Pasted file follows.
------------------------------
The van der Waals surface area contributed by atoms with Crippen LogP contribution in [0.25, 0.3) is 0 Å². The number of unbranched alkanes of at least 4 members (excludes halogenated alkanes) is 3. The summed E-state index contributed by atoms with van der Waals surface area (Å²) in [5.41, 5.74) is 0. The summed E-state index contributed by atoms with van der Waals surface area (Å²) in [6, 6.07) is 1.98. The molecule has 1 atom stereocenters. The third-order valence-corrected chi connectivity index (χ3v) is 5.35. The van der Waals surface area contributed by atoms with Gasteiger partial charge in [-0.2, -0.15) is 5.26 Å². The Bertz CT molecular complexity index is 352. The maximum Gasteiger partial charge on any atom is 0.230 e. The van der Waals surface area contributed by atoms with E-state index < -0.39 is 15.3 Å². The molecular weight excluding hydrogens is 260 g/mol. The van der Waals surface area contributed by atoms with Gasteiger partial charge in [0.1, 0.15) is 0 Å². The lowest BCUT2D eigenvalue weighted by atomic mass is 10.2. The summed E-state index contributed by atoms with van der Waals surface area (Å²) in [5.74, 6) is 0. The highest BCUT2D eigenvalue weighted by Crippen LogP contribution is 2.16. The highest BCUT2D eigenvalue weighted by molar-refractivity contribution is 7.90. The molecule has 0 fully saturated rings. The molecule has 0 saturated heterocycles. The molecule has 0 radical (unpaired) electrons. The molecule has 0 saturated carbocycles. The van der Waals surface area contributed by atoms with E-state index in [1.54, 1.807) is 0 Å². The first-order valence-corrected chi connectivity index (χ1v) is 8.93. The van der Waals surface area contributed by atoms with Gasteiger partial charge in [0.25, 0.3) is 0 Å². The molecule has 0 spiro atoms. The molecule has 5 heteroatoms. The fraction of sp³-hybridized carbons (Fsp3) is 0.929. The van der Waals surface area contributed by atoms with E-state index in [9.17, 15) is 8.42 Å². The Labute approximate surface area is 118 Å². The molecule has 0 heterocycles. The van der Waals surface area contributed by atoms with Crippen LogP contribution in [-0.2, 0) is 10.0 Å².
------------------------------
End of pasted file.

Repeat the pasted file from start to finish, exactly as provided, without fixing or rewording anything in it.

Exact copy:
The van der Waals surface area contributed by atoms with Crippen LogP contribution in [0.25, 0.3) is 0 Å². The number of unbranched alkanes of at least 4 members (excludes halogenated alkanes) is 3. The summed E-state index contributed by atoms with van der Waals surface area (Å²) in [5.41, 5.74) is 0. The summed E-state index contributed by atoms with van der Waals surface area (Å²) in [6, 6.07) is 1.98. The molecule has 1 atom stereocenters. The third-order valence-corrected chi connectivity index (χ3v) is 5.35. The van der Waals surface area contributed by atoms with Gasteiger partial charge in [-0.2, -0.15) is 5.26 Å². The Bertz CT molecular complexity index is 352. The maximum Gasteiger partial charge on any atom is 0.230 e. The van der Waals surface area contributed by atoms with E-state index < -0.39 is 15.3 Å². The molecular weight excluding hydrogens is 260 g/mol. The van der Waals surface area contributed by atoms with Gasteiger partial charge in [0.1, 0.15) is 0 Å². The lowest BCUT2D eigenvalue weighted by atomic mass is 10.2. The summed E-state index contributed by atoms with van der Waals surface area (Å²) in [5.74, 6) is 0. The highest BCUT2D eigenvalue weighted by Crippen LogP contribution is 2.16. The highest BCUT2D eigenvalue weighted by molar-refractivity contribution is 7.90. The molecule has 0 fully saturated rings. The molecule has 0 saturated heterocycles. The molecule has 0 radical (unpaired) electrons. The molecule has 0 saturated carbocycles. The van der Waals surface area contributed by atoms with E-state index in [1.54, 1.807) is 0 Å². The first-order valence-corrected chi connectivity index (χ1v) is 8.93. The van der Waals surface area contributed by atoms with Gasteiger partial charge in [0.25, 0.3) is 0 Å². The molecule has 0 spiro atoms. The molecule has 5 heteroatoms. The fraction of sp³-hybridized carbons (Fsp3) is 0.929. The van der Waals surface area contributed by atoms with E-state index in [9.17, 15) is 8.42 Å². The Labute approximate surface area is 118 Å². The molecule has 0 heterocycles. The van der Waals surface area contributed by atoms with Crippen LogP contribution in [-0.2, 0) is 10.0 Å².